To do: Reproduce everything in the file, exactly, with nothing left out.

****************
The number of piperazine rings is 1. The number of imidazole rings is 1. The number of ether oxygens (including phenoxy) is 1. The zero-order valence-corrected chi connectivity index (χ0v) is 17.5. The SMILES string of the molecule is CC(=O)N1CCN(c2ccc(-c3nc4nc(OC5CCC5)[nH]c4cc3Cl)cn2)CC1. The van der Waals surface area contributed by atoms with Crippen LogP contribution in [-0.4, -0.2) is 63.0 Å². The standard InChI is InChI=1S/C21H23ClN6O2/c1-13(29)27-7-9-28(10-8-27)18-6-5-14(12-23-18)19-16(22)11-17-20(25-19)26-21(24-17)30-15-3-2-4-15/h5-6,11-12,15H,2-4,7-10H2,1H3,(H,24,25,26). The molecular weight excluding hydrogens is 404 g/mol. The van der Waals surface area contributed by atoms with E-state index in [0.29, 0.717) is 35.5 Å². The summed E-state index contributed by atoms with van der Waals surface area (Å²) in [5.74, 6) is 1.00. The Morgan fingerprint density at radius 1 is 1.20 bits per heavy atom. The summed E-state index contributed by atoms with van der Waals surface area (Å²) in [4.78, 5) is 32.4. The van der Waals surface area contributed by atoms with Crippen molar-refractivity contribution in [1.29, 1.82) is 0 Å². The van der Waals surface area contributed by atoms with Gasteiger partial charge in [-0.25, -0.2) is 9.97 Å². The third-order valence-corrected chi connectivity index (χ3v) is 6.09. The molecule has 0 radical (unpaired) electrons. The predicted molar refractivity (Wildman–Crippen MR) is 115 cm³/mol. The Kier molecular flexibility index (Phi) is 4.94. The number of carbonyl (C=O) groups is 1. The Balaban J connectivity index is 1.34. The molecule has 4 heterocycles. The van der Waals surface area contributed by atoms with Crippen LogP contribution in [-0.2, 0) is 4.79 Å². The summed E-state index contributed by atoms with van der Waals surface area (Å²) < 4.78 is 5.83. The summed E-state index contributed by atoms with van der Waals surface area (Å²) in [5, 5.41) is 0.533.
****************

The number of piperazine rings is 1. The number of imidazole rings is 1. The number of ether oxygens (including phenoxy) is 1. The zero-order valence-corrected chi connectivity index (χ0v) is 17.5. The SMILES string of the molecule is CC(=O)N1CCN(c2ccc(-c3nc4nc(OC5CCC5)[nH]c4cc3Cl)cn2)CC1. The van der Waals surface area contributed by atoms with Crippen LogP contribution in [-0.4, -0.2) is 63.0 Å². The standard InChI is InChI=1S/C21H23ClN6O2/c1-13(29)27-7-9-28(10-8-27)18-6-5-14(12-23-18)19-16(22)11-17-20(25-19)26-21(24-17)30-15-3-2-4-15/h5-6,11-12,15H,2-4,7-10H2,1H3,(H,24,25,26). The molecular weight excluding hydrogens is 404 g/mol. The van der Waals surface area contributed by atoms with E-state index in [0.29, 0.717) is 35.5 Å². The summed E-state index contributed by atoms with van der Waals surface area (Å²) in [5.74, 6) is 1.00. The Morgan fingerprint density at radius 1 is 1.20 bits per heavy atom. The summed E-state index contributed by atoms with van der Waals surface area (Å²) in [4.78, 5) is 32.4. The van der Waals surface area contributed by atoms with Crippen molar-refractivity contribution in [1.29, 1.82) is 0 Å². The van der Waals surface area contributed by atoms with Gasteiger partial charge in [-0.25, -0.2) is 9.97 Å². The third-order valence-corrected chi connectivity index (χ3v) is 6.09. The molecule has 0 radical (unpaired) electrons. The predicted molar refractivity (Wildman–Crippen MR) is 115 cm³/mol. The Kier molecular flexibility index (Phi) is 4.94. The number of carbonyl (C=O) groups is 1. The Balaban J connectivity index is 1.34. The molecule has 4 heterocycles. The van der Waals surface area contributed by atoms with Crippen LogP contribution in [-0.2, 0) is 4.79 Å². The summed E-state index contributed by atoms with van der Waals surface area (Å²) < 4.78 is 5.83. The summed E-state index contributed by atoms with van der Waals surface area (Å²) in [5, 5.41) is 0.533.